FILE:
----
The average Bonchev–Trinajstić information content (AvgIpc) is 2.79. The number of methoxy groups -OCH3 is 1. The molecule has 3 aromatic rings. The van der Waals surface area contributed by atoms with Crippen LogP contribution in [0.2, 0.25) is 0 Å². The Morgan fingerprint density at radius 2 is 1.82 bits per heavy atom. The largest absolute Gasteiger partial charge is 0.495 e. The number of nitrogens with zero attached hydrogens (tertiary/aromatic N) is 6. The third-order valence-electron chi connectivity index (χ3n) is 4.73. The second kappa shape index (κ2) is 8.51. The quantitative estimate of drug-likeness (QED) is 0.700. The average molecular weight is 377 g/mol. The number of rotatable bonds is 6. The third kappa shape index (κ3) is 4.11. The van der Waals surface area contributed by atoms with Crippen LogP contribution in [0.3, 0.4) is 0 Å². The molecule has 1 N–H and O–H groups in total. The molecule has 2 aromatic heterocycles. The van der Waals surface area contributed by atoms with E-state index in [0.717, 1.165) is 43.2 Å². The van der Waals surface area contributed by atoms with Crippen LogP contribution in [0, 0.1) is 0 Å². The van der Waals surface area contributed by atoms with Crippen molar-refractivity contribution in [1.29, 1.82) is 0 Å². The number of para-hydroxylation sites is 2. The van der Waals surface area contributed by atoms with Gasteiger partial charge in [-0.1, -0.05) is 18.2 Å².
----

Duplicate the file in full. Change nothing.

The average Bonchev–Trinajstić information content (AvgIpc) is 2.79. The number of methoxy groups -OCH3 is 1. The molecule has 3 aromatic rings. The van der Waals surface area contributed by atoms with Crippen LogP contribution in [0.2, 0.25) is 0 Å². The Morgan fingerprint density at radius 2 is 1.82 bits per heavy atom. The largest absolute Gasteiger partial charge is 0.495 e. The number of nitrogens with zero attached hydrogens (tertiary/aromatic N) is 6. The third-order valence-electron chi connectivity index (χ3n) is 4.73. The second kappa shape index (κ2) is 8.51. The quantitative estimate of drug-likeness (QED) is 0.700. The average molecular weight is 377 g/mol. The number of rotatable bonds is 6. The third kappa shape index (κ3) is 4.11. The van der Waals surface area contributed by atoms with Crippen LogP contribution in [0.3, 0.4) is 0 Å². The molecule has 1 N–H and O–H groups in total. The molecule has 2 aromatic heterocycles. The van der Waals surface area contributed by atoms with E-state index in [0.717, 1.165) is 43.2 Å². The van der Waals surface area contributed by atoms with Crippen LogP contribution in [0, 0.1) is 0 Å². The van der Waals surface area contributed by atoms with Crippen molar-refractivity contribution in [1.29, 1.82) is 0 Å². The number of para-hydroxylation sites is 2. The van der Waals surface area contributed by atoms with Gasteiger partial charge in [-0.1, -0.05) is 18.2 Å².